QUESTION: The teaching is that God created Adam and Eve and that they should live together. He did not create a human in the beginning who should live in celibacy. In the beginning there we sexuality and no celibacy.
Adam needed Eve (He did not embrace celibacy). This is something that came after the fall.
What does Theology say about this?
And are we supposed to look at Adam and Eve as human persons like us or does the Bible mean something different with these names?

ANSWER: The Catholic Church teaches that the human race is descended from a single set of parents.  How they got there is another story.  Studies on human genomes show that this is not unreasonable -- that we all came from one set of parents.  As for the story in genesis, I see it as theology, not as history.  In general, God said that it was not good for man to be alone, and for this reason, created woman, and said that two would become one flesh, and commanded that we go forth and multiply.  However, Jesus himself did not marry, and Paul seems to have been celibate.  Jesus talked about those who are eunuchs for the Kingdom of Heaven.  And we know that there are men and women who for various reasons (physical, mental) do not marry because no one wants to marry them.  The Catholic Church teaches that while the married state is the normal state for most people, some Christians have the "charism" of celibacy, which demonstrates to the world at large that in heaven there will be no marrying or being given in marriage, but we will all be like angels -- as Jesus said.  In the Western Church celibacy is required of priests.  It is recognized by everyone that this is a church rule, and could be changed.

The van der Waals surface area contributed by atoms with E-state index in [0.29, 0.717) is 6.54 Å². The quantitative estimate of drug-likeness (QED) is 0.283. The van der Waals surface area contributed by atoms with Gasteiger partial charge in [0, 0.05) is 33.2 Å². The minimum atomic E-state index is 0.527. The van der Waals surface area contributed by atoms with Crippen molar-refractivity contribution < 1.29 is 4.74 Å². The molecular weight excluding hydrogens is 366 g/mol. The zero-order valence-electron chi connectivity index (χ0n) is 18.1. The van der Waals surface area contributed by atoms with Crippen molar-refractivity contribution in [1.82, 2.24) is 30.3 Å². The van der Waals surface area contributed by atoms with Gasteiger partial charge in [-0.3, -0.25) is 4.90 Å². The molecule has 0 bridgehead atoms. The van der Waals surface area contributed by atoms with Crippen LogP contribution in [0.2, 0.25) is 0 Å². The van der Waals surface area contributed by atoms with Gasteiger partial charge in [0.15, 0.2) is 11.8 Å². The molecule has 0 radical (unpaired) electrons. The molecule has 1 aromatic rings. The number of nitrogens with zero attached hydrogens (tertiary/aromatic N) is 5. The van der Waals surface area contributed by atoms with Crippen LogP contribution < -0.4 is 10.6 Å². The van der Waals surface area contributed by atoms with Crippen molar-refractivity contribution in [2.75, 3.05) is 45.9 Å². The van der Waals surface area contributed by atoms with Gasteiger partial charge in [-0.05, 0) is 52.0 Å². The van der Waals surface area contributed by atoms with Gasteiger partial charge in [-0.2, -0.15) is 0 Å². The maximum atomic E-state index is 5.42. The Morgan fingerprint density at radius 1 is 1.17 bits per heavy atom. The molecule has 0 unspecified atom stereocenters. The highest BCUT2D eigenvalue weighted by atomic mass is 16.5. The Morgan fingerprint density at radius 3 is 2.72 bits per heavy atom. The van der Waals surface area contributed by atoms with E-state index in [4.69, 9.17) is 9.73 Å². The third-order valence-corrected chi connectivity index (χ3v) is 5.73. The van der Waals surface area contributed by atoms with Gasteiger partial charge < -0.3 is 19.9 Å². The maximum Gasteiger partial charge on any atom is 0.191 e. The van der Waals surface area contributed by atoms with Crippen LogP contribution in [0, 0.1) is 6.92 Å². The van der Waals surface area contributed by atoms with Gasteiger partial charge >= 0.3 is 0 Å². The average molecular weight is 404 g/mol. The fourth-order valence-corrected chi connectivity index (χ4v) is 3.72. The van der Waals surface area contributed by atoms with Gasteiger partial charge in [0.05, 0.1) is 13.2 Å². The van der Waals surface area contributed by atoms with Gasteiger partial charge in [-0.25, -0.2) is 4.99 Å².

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QUESTION: Thanks for the answer.
When Jesus was asked about divorce and marriage He talk about how it was in the beginning.
Now there was no celibacy in the beginning, if I'm right.
The beginning seems so important to Jesus. What to think about this?
Genesis speaks about Adam and Eve. Two persons. Thus, in the beginning there were no celibacy (but man and woman).
Can we Christians accept som sort of evolution (maybe even some sort of darwinism) or do we have to look at it from another perspective? All I know is that one pope in the 50's talked about monogenesis.

The Catholic Church teaches that all human beings descended from a single man and a single woman.  How that took place isn't clear.  There may have been populations of near-humans all interbreeding and eventually a few  real humans evolved.  Some of them may have continued to breed with the near-huamns, but maybe one human man and one human woman gave rise to the human race.  Obviously we can think of other scenarios, but the point is that if we are to accept the "brotherhood of man" we have to accept monogenesis, which can't be proven or disproven.  The Church has never condemned the idea of evolution, which was held by some of the fathers of the Church long before Darwin came along.  Pope Francis recently made some comments about this.  The problem with Darwinism is the idea that evolution is entirely random and not "guided" in some way.  Random chance evolution may in fact be the usual way it goes along, but Catholics believe that in some way God is involved in the evolution of the human race.  This is something we get from scripture, where we see God forming a family with Noah, then a tribe with Abraham, then a people with Moses, then a nation with David, and finally, out of this matrix Jesus comes.  You are right  that there was no celibacy in the beginning. Again, voluntary celibacy makes sense only to those who believe that there is more to life than this life.  Hope this helps.  


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Donald Higby


Most any question about Catholic teachings, the structure of the Church, issues related to Catholic teachings on sexuality and marriage; I also know a lot about biblical foundations for Catholic teaching, and apologetics. As a scientist and a deacon, I am conversant with the dialogue between science and religion.


Deacon, 13 years; Religion minor, Catholic University of America. Self study.

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Diaconal Formation, four years (college level courses) Catholic University of America, religion minor, philosophy minor. (AB)

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